Often, the seller will need to rely on its own vendors and service providers to provide services to the post-closing company. Determine if the seller has sufficient rights under its existing upstream contracts and licenses to provide the requested services itself, or whether third-party agreements and licenses with the seller's vendors and service providers need to be entered into or amended. Consider the criticality and complexity of the requested services and the costs and timing of entering into or amending third-party agreements (keeping in mind that third parties may have meaningful leverage and little incentive to provide short-term or transitional services).
Third-party consents should be identified as early in the diligence phase as possible, as the related services could require significant time to properly transition. Third-party consent fees may be significant and should be considered as part of the larger economic understanding of the M&A transaction.
Understand the buyer's review and audit needs, including whether it needs additional review and audit rights of the seller's own vendors and service providers. While general audit rights are common in TSAs, consider whether specific audit rights for the service recipient, regulatory agencies, or other third parties are necessary for the service recipient to comply with its own policies or any legal/regulatory obligations.
The parties to a TSA need to understand whether there will be personally identifiable, Health Insurance Portability and Accountability Act-related, or other sensitive or confidential information used in connection with the services being performed. If so, consider implementing appropriate safeguards for the buyer and seller and their respective employees and contractors.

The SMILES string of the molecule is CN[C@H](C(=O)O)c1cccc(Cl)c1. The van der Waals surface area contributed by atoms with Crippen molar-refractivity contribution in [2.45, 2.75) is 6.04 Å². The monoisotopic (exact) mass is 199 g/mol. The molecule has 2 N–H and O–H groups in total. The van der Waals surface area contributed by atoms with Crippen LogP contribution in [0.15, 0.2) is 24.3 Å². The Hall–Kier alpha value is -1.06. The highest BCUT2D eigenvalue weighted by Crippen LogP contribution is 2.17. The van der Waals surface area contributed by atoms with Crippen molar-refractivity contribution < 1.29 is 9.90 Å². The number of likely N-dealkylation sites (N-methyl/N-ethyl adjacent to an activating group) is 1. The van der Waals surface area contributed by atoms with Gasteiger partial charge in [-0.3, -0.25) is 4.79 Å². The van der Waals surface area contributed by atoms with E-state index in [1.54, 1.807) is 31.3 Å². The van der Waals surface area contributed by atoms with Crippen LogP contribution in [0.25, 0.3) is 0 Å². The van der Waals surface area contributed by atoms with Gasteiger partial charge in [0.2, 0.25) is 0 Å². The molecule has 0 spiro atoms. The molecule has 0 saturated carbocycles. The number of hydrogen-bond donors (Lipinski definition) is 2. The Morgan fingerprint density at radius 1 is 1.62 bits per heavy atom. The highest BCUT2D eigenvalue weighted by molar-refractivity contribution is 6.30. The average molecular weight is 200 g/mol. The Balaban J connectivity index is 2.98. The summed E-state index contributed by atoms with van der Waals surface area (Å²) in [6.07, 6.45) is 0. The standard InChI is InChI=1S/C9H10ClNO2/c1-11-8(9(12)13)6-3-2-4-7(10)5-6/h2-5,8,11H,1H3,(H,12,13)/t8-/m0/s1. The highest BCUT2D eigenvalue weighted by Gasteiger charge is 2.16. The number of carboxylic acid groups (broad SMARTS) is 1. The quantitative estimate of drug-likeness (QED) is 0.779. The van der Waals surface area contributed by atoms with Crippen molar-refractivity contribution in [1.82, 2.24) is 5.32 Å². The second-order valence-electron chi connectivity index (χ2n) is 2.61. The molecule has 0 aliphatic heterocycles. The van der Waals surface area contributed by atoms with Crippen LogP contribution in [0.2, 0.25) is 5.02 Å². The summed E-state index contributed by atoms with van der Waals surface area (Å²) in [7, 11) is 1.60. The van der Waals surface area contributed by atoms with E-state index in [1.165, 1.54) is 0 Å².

The allocation of liability will often follow the leverage and allocation of liability in the principal acquisition documents. Careful consideration should be given to whether, and to what extent, the seller is responsible for the failures of its own third-party contractors. It is common for a TSA to include a waiver of indirect damages (i.e., consequential, punitive, diminution in value, etc.) and contain individual and aggregate caps on direct damages. Consider appropriate exclusions to these waivers and caps, such as breaches of confidentiality, gross negligence, willful misconduct, infringement and misappropriation.
It is common for TSAs to contain arbitration clauses or clauses requiring the parties to bring a lawsuit if there are major service continuity issues; however, a buyer may not want to invest the time and resources needed to comply with these traditional dispute resolution options for anything but the most egregious failures. Consider including escalation clauses that allow for internal representatives of the service provider and service recipient to settle continuity issues amicably. Take into account whether there is any need for enhanced business continuity or disaster recovery plans.
Barbara Melby is a partner in Morgan, Lewis & Bockius' Philadelphia office and leader of the firm's outsourcing and strategic commercial transactions practice. This was co-authored by Jason Rodriguez.
Reprinted with permission from the March 1, 2016 edition of the Legal Intelligencer© 2016 ALM Media Properties, LLC. All rights reserved. Further duplication without permission is prohibited, contact 877-257-3382 or firstname.lastname@example.org.